Like most fans of Dinosaur Jr. from the old days, I had no expectation that this album would be one of their best. I was psyched to hear that the band was going to do a new album after the unanticipated reunion and tour of the original line up, but while the idea of them playing their old material live was exciting, I figured that like most bands that had reunited, their new material would be interesting at best and more probably just a tad sad. Instead, we got a shockingly good album.

And J. Mascis is back. I'd heard some of his post-DJ solo work and while some of it was somewhat interesting, I was never blown away like I had been with YOU'RE LIVING ALL OVER ME, BUG, or GREEN MIND. And his guitar playing just stopped having the same kind of fire that it had had with those albums. That was tragic because I thought Mascis one of the greatest guitarists of the eighties, maybe the greatest guitarist of the late eighties. His playing on this new album shows him completely and utterly back in form.

You have to understand that when I was a kid (imagine the latter as said by Walter Brennan), me and my friends would engage in savage arguments about the various guitar gods. We'd play and replay solos by Rory Gallagher or Roy Buchanan or Phil Keaggy (who proved that you could be a born again Christian and still play the guitar) or he who was Hendrix and debate their pros and cons, insisting on the merits of this guitar deity over that one. We'd almost come to blows over Clapton versus Allman on LAYLA. Hearing Mascis's best solos on this album makes me want to contact my old college music buddies and kindle a new debate. This is without question some of the best guitar playing you'll ever hear.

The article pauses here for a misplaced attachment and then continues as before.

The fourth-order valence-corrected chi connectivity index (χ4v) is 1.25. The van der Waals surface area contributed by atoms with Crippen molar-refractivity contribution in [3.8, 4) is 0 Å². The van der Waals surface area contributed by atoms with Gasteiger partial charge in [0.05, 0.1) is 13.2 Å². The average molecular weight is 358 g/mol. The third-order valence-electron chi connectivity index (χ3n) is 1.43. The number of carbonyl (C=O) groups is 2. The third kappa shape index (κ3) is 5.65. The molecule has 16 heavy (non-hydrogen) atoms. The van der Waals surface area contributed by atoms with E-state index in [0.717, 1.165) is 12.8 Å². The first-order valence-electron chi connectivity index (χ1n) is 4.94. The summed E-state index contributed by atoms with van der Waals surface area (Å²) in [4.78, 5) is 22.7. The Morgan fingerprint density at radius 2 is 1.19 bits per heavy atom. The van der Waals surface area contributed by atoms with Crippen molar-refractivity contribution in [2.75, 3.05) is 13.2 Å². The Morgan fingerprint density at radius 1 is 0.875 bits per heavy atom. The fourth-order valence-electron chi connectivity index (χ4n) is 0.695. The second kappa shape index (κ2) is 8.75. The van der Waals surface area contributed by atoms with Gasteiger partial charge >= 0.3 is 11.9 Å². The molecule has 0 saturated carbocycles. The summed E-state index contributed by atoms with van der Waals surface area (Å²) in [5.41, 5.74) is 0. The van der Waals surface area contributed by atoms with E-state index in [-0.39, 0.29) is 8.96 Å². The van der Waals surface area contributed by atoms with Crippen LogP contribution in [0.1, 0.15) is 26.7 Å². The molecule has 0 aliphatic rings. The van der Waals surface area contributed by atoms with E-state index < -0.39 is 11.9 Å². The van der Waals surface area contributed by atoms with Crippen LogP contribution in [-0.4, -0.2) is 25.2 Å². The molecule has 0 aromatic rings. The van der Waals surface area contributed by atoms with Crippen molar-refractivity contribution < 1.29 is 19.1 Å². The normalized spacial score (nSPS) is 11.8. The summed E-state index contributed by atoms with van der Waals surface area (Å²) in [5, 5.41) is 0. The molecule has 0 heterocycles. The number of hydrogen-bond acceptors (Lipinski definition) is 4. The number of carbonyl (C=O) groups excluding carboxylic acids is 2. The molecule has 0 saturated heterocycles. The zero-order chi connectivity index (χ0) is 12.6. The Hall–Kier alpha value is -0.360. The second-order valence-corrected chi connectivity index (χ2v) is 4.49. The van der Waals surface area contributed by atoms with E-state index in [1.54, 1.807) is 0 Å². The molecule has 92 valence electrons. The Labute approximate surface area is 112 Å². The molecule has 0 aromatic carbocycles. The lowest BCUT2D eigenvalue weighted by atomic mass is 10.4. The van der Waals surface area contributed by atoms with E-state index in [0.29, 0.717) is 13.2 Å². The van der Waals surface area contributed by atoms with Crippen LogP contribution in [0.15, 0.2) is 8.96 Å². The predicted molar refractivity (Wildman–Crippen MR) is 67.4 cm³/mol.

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question for the people who like this album
Don't agree. New album is actually quite good and imho nothing like the fog albums. This is a continuation of what they would have sounded like if the original lineup had stayed together. Green Mind was quite a departure from even this.

Terrific album and a very, very pleasant surprise.
May 6, 2007 by lovetractor |  See all 2 posts